If everything goes according to plan, Southwest residents should have access to the citywide wireless network by the end of the month.
Officials have faced challenges installing the network in Southwest, including finding structures such as light poles that are strong enough to support the wireless equipment. Those challenges have caused the completion date for the Southwest portion of the network to be pushed back several times from an original targeted completion date of June.
U.S. Internet Wireless (USIW), the Minnetonka-based company the city chose to build the network, is now close to having those issues sorted out. Residents will receive a notice in the mail when the wireless network is up and running in their area and can sign up for service at that time.
Yet while most of the Southwest network will likely be completed by the end of October, there may still be some glitches in a few areas. Jim Farstad, a technical consultant who has been working with the city on the wireless network, said USIW officials have identified about a dozen challenge areas throughout the city that will need further work before they become operational. Challenge areas include spots around Lake Calhoun and Lake Harriet, as well as Loring Park and a small area near City Hall. Some challenge areas are as small as a half-block long and some are as large as two acres, Farstad said.
USIW officials will continue to work on problems prohibiting wireless service in the challenge areas, but Farstad said they didn’t want to delay service in an entire part of the city because of a few difficult-to-reach areas.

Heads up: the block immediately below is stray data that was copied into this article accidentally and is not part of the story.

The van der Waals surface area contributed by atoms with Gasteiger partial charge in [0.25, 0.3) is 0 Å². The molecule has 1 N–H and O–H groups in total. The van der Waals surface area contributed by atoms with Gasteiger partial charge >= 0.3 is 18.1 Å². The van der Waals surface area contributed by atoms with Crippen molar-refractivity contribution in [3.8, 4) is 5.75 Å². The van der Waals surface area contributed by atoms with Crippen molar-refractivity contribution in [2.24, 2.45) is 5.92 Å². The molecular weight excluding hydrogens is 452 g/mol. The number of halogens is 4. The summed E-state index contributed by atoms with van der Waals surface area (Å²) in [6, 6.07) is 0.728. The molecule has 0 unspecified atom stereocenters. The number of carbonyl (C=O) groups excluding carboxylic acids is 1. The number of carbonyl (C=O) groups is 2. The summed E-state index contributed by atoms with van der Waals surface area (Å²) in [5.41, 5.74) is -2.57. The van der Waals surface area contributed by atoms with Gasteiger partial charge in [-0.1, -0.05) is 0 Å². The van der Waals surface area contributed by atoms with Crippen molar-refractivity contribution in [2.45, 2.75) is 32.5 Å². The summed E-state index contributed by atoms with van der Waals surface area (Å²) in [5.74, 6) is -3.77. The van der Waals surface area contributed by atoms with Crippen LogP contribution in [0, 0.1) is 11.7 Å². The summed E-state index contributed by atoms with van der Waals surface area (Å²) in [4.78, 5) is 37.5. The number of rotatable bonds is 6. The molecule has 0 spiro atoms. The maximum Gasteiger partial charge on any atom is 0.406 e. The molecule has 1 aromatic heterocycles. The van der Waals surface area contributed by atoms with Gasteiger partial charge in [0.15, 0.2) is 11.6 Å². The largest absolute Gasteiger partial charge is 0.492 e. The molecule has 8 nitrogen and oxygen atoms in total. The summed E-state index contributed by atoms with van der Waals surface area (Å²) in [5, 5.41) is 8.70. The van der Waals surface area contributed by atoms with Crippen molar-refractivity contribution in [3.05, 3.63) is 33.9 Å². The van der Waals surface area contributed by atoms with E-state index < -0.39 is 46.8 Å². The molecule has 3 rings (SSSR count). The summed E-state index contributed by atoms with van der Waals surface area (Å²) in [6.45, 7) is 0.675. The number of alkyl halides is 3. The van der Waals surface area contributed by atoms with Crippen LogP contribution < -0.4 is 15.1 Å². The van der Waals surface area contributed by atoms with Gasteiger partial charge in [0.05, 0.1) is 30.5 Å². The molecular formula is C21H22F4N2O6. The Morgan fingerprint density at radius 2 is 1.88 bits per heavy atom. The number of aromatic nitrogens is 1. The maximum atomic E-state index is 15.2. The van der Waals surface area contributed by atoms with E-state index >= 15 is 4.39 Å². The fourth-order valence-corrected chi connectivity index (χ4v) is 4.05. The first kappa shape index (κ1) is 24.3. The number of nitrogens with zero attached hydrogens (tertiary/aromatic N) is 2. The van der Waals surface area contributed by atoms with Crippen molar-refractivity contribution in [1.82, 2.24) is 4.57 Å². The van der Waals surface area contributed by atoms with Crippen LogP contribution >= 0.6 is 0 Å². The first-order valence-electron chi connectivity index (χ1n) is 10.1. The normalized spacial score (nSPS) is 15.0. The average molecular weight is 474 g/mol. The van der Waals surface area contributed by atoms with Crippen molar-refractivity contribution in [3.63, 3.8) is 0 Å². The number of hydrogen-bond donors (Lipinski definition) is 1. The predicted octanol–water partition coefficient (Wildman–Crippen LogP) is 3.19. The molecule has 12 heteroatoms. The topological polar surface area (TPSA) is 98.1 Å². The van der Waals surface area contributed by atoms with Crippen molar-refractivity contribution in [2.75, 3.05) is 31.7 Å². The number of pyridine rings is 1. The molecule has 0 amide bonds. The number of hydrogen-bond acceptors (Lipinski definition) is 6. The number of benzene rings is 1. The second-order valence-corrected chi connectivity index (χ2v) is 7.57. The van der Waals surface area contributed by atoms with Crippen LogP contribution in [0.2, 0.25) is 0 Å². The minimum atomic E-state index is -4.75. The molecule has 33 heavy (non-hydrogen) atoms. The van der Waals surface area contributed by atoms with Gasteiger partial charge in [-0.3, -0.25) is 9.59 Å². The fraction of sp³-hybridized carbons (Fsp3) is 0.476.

“It’s a matter of saying, ‘OK, let’s finish it and get the thing going and then continue to work on challenge areas,’” Farstad said.
The solution to the problem might be putting the wireless equipment on buildings, using state or county light poles or infrastructure, or, in a few rare cases, possibly even putting up new poles. On the western border of the city along France Avenue, USIW will likely even seek permission to use light poles that are within Edina’s city limits.
The entire citywide network — which is being constructed in six geographic segments across the city — was initially scheduled for completion in November, but USIW officials are now aiming to complete the network by the end of the year.
The public is invited to attend a Nov. 16 event at City Hall that will demonstrate how city departments will utilize the network, Farstad said.